Unlike many members of Congress, Americans seem to understand that there are real costs to inaction. We’re in a competitive race with China for world leadership, and whether we like it or not, others around the globe are comparing our two governments. Our political dysfunction is a serious handicap.

When asked about all this, congressional leaders tend to blame the other house, arguing that they’ve done their best but the other side has bottled up their efforts. All I can say is finger-pointing is not an excuse – it’s an admission of failure.

Legislating is tough, demanding work. It requires many hours of conversation about differences, commonalities and possible solutions. It demands patience, mutual respect, persistence, collegiality, compromise, artful negotiation and creative leadership.

Yet when Congress meets only episodically throughout the year, when it often works just three days a week and plans an even more relaxed schedule in 2014, you can only come to one conclusion: they’re not really willing to work hard at legislating. A last-minute flurry of bills offers hope, but it’s going to take a lot more work to convince the country that Congress knows how to live up to its responsibilities.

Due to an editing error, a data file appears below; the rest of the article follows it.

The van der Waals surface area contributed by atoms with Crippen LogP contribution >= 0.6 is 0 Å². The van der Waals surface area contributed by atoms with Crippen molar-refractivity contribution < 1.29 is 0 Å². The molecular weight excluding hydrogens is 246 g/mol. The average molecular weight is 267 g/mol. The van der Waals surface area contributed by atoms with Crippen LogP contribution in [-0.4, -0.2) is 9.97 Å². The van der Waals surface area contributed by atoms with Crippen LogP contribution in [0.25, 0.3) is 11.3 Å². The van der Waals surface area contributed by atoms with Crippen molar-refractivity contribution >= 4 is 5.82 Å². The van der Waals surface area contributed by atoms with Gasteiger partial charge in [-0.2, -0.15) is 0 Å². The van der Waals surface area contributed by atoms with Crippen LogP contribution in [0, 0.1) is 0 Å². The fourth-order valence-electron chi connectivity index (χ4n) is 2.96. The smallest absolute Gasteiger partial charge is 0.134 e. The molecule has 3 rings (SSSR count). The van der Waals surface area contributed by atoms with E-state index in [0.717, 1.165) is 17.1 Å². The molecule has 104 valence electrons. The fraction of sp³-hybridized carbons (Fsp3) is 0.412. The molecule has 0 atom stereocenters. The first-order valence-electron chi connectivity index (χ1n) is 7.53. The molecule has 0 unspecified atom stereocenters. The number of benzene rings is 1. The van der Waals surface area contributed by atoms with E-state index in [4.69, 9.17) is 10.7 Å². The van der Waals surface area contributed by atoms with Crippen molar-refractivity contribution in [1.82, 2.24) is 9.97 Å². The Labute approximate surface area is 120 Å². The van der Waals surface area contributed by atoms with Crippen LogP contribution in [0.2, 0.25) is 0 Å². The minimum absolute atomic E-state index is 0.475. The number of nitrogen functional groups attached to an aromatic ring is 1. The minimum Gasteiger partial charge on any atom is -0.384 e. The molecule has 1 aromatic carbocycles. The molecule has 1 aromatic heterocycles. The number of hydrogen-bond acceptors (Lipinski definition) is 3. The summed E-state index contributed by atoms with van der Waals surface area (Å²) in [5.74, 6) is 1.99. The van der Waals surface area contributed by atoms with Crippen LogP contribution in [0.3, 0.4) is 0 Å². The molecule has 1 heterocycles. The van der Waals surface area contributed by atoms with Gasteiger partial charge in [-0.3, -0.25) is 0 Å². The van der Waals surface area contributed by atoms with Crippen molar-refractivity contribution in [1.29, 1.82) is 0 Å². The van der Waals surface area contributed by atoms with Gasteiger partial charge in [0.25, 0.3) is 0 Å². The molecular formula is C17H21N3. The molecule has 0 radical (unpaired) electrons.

Keep the downtown Post Office open

I would like to commend the postal agents at the Lahaina downtown station for their patient, efficient service as always, and especially during the holiday “rush.” There used to be at least three people working at the downtown station in the past; with the cuts, there are only two doing the work of three or four now. They have been great at getting the mail into the boxes by 10 a.m. each day and then opening the doors to a long line of impatient customers.

I would like to commend the USPS for stepping up their game with their Priority Mail Service and tracking system.

I have had a mail order business for 24 years and really have never had problems. With their newest system, they are getting packages delivered in three days to just about anywhere on the Mainland! Even on Saturdays, with NO extra charge!

There has been talk of closing the downtown station in recent months. This would be a huge mistake. The downtown office serves not only the local people and businesses but the tourists that visit off the boats that want to send a postcard from “paradise.”

The closing would not only be a huge inconvenience, but it would overload the already busy Civic Center location. I hope the ones who benefit from the use of the downtown station will make their voices heard if more talk of closing arises.

I would also like to mention to the box holders that leave their unwanted junk mail laying around the Post Office to make the effort to carry the unwanted mail to a trash receptacle somewhere else. I mean really – is it that hard?